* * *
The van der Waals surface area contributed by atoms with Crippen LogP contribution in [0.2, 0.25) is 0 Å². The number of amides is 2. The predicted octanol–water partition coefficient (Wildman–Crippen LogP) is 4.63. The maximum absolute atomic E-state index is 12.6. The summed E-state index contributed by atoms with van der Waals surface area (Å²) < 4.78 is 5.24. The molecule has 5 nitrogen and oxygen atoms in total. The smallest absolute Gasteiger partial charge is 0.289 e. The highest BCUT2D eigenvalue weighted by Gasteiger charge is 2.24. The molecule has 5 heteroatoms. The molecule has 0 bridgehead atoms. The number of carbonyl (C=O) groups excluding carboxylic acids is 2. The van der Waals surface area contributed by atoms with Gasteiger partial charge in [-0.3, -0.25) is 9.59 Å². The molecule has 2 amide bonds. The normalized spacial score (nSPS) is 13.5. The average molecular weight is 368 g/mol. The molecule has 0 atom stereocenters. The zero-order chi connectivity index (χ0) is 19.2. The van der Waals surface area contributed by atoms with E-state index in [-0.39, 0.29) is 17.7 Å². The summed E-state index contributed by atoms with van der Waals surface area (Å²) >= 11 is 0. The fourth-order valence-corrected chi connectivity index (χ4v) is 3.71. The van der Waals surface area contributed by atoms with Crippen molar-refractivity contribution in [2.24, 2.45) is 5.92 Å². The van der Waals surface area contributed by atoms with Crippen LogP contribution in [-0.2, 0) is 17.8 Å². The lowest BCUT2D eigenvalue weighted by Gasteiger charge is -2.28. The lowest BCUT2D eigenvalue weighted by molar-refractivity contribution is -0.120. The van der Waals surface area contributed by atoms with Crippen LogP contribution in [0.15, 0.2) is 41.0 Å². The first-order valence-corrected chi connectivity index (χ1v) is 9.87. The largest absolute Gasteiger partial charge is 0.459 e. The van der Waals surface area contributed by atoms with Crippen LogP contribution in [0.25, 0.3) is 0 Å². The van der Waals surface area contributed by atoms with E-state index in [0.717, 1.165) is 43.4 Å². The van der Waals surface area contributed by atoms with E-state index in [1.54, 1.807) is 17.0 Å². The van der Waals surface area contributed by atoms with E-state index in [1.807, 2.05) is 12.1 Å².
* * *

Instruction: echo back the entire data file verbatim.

The van der Waals surface area contributed by atoms with Crippen LogP contribution in [0.2, 0.25) is 0 Å². The number of amides is 2. The predicted octanol–water partition coefficient (Wildman–Crippen LogP) is 4.63. The maximum absolute atomic E-state index is 12.6. The summed E-state index contributed by atoms with van der Waals surface area (Å²) < 4.78 is 5.24. The molecule has 5 nitrogen and oxygen atoms in total. The smallest absolute Gasteiger partial charge is 0.289 e. The highest BCUT2D eigenvalue weighted by Gasteiger charge is 2.24. The molecule has 5 heteroatoms. The molecule has 0 bridgehead atoms. The number of carbonyl (C=O) groups excluding carboxylic acids is 2. The van der Waals surface area contributed by atoms with Gasteiger partial charge in [-0.3, -0.25) is 9.59 Å². The molecule has 2 amide bonds. The normalized spacial score (nSPS) is 13.5. The average molecular weight is 368 g/mol. The molecule has 0 atom stereocenters. The zero-order chi connectivity index (χ0) is 19.2. The van der Waals surface area contributed by atoms with E-state index in [-0.39, 0.29) is 17.7 Å². The summed E-state index contributed by atoms with van der Waals surface area (Å²) >= 11 is 0. The fourth-order valence-corrected chi connectivity index (χ4v) is 3.71. The van der Waals surface area contributed by atoms with Crippen molar-refractivity contribution in [2.24, 2.45) is 5.92 Å². The van der Waals surface area contributed by atoms with Crippen LogP contribution in [-0.2, 0) is 17.8 Å². The lowest BCUT2D eigenvalue weighted by Gasteiger charge is -2.28. The lowest BCUT2D eigenvalue weighted by molar-refractivity contribution is -0.120. The van der Waals surface area contributed by atoms with Crippen LogP contribution in [0.15, 0.2) is 41.0 Å². The first-order valence-corrected chi connectivity index (χ1v) is 9.87. The largest absolute Gasteiger partial charge is 0.459 e. The van der Waals surface area contributed by atoms with Crippen LogP contribution in [0.25, 0.3) is 0 Å². The van der Waals surface area contributed by atoms with E-state index in [0.717, 1.165) is 43.4 Å². The van der Waals surface area contributed by atoms with E-state index in [1.54, 1.807) is 17.0 Å². The van der Waals surface area contributed by atoms with E-state index in [1.807, 2.05) is 12.1 Å².